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Three Millennia of Greek Literature

Alexander Schmemann

3. The Age Of The Ecumenical Councils (50 pages)













From Schmemann's A History of the Orthodox Church
Page 2

Metropolitan councils decided general matters; they were the court of appeals for complaints against the local bishop and regulated relations between bishops, changed boundaries of bishoprics if necessary, and so forth. All the bishops of a province under the chairmanship of the metropolitan participated in the consecration of new bishops. Decrees of the councils concerning Church structure, discipline, and such matters received the name of canon (rule); and starting with the fourth century, collections of canons began to appear. For example, in that century eighty-five so-called apostolic canons were widely distributed, and they form the foundation of the Orthodox canonical tradition to the present day. The canons of the ecumenical councils were gradually added to them, as were those of the local councils having general ecclesiastical significance, such as the Antiochene council of 341, mentioned in the preceding chapter. The canonical collections received their final form much later, but study of the canons even at this early stage demonstrates the gradual development of Church structure. We may note here that the Second Ecumenical Council concentrated attention solely on the Eastern half of the empire, and from this time the difference in canonical evolution between East and West becomes fully discernible.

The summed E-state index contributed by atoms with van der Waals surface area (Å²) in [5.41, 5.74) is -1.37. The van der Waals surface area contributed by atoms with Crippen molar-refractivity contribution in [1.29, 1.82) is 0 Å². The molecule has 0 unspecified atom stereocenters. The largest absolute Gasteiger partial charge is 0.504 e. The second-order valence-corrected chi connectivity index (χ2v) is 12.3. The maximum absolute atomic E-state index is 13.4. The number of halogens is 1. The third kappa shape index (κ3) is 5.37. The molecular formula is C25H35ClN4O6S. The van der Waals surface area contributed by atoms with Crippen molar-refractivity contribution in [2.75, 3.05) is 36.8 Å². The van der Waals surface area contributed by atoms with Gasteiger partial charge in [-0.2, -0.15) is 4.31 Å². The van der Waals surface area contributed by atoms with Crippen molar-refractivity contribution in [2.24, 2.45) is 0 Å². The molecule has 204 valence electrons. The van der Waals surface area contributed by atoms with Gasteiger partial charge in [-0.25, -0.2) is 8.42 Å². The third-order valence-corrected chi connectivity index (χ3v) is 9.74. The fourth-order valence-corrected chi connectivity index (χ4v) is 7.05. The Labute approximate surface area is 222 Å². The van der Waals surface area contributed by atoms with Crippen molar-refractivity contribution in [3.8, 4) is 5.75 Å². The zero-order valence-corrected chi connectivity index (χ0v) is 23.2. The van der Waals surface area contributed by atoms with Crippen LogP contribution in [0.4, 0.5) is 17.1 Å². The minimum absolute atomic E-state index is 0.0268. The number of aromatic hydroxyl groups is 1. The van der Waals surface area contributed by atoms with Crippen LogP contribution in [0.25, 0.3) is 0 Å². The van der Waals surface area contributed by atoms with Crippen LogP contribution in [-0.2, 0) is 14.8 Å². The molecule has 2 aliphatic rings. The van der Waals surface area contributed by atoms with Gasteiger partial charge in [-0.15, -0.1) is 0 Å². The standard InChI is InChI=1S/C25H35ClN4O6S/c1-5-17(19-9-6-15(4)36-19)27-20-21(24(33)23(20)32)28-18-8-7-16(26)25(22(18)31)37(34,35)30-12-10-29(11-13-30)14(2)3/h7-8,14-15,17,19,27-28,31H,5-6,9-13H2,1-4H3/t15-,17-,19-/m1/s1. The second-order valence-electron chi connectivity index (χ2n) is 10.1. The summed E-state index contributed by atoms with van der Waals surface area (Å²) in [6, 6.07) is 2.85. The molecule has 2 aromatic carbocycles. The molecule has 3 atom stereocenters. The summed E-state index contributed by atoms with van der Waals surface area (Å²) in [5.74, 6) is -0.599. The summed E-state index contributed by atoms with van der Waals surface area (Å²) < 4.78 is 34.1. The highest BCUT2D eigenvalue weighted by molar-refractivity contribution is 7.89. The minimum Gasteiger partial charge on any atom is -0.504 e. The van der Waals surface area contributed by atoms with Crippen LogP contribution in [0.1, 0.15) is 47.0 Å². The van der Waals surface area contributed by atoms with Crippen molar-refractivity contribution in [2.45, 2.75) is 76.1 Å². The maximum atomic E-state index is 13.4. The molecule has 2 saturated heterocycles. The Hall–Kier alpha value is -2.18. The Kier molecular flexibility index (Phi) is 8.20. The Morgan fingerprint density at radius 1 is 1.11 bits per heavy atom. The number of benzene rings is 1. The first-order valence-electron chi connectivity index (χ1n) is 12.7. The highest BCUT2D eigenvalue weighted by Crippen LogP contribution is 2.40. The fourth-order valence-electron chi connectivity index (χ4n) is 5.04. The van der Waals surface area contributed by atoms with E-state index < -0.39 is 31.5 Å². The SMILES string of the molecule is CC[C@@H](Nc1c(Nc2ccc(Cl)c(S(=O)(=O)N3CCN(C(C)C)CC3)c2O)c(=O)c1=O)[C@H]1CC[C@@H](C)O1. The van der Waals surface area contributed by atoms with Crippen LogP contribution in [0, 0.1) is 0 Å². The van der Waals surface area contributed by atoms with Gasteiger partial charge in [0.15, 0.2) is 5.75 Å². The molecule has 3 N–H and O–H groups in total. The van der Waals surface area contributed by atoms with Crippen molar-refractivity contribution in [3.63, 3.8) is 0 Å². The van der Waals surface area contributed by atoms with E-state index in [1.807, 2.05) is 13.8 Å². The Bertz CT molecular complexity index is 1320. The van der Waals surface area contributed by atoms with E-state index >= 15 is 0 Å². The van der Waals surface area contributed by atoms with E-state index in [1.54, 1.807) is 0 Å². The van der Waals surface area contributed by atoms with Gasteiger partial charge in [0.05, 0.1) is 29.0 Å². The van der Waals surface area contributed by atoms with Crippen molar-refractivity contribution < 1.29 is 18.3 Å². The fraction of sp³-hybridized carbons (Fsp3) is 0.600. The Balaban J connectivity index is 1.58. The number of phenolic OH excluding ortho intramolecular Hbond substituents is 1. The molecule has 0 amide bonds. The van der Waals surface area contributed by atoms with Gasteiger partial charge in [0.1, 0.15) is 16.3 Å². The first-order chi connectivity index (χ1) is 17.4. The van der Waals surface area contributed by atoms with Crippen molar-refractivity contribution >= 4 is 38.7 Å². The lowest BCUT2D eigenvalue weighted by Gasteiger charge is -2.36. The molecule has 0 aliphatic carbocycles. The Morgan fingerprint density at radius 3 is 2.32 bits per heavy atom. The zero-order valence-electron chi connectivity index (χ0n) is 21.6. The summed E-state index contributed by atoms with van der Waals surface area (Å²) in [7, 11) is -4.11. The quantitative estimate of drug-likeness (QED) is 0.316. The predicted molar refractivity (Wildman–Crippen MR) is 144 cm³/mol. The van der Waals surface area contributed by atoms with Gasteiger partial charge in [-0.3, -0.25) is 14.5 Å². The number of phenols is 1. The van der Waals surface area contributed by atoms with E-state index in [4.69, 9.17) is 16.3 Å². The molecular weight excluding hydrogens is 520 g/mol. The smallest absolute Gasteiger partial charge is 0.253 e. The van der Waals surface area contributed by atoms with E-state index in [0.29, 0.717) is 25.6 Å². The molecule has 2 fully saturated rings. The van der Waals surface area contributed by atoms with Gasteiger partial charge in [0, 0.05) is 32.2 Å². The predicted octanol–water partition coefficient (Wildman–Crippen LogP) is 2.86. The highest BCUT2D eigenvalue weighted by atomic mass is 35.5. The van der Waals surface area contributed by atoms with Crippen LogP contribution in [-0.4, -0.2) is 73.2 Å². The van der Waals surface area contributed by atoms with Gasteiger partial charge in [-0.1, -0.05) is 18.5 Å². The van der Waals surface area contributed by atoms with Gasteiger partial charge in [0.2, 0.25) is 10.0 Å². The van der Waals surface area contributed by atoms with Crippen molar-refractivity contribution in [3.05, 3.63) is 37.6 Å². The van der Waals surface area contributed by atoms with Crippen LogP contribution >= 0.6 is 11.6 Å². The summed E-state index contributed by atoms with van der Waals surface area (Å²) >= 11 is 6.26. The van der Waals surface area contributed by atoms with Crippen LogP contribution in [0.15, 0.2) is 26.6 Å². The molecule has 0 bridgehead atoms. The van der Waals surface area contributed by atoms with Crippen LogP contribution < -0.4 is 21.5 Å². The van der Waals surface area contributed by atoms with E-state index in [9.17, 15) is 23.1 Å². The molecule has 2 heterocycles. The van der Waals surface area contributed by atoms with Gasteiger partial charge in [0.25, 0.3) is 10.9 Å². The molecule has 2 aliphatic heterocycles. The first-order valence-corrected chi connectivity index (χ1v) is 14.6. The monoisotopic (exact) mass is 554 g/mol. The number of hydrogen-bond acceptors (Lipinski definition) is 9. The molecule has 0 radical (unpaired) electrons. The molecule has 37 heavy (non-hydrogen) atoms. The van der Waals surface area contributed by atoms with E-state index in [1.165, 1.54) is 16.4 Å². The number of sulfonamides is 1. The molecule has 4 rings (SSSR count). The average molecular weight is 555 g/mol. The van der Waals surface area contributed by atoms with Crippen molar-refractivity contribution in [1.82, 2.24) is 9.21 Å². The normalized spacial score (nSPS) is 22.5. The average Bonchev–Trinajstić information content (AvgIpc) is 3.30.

Nicaea had taken note and sanctioned the form of the universal unity of the Church, its catholicity, as it had evolved toward the end of the third century. This did not hold back the development of form, however; in the course of the fourth century we see an increasingly definite coordination of Church structure with that of the state. The empire was divided into “dioceses,” and the second rule of the Ecumenical Council of 381 notes a corresponding division of the Church, too, into dioceses: the ecclesiastical region of Egypt, with its center in Alexandria; the East, centered at Antioch; Pontus, centered at Caesarea of Cappadocia; Asia, centered at Ephesus; and Thrace, at Heraclea. In this way the previous structure was combined, as it were, with the new, in which the decisive factor became the civic importance of the city. Dioceses were in turn divided into “provinces,” and the latter into “eparchies”; we must remember that all these terms are taken from Roman administrative terminology.
Later the principle according to which “the administration of Church affairs must follow civil and rural administration” was officially sanctioned by Church rule.[5]


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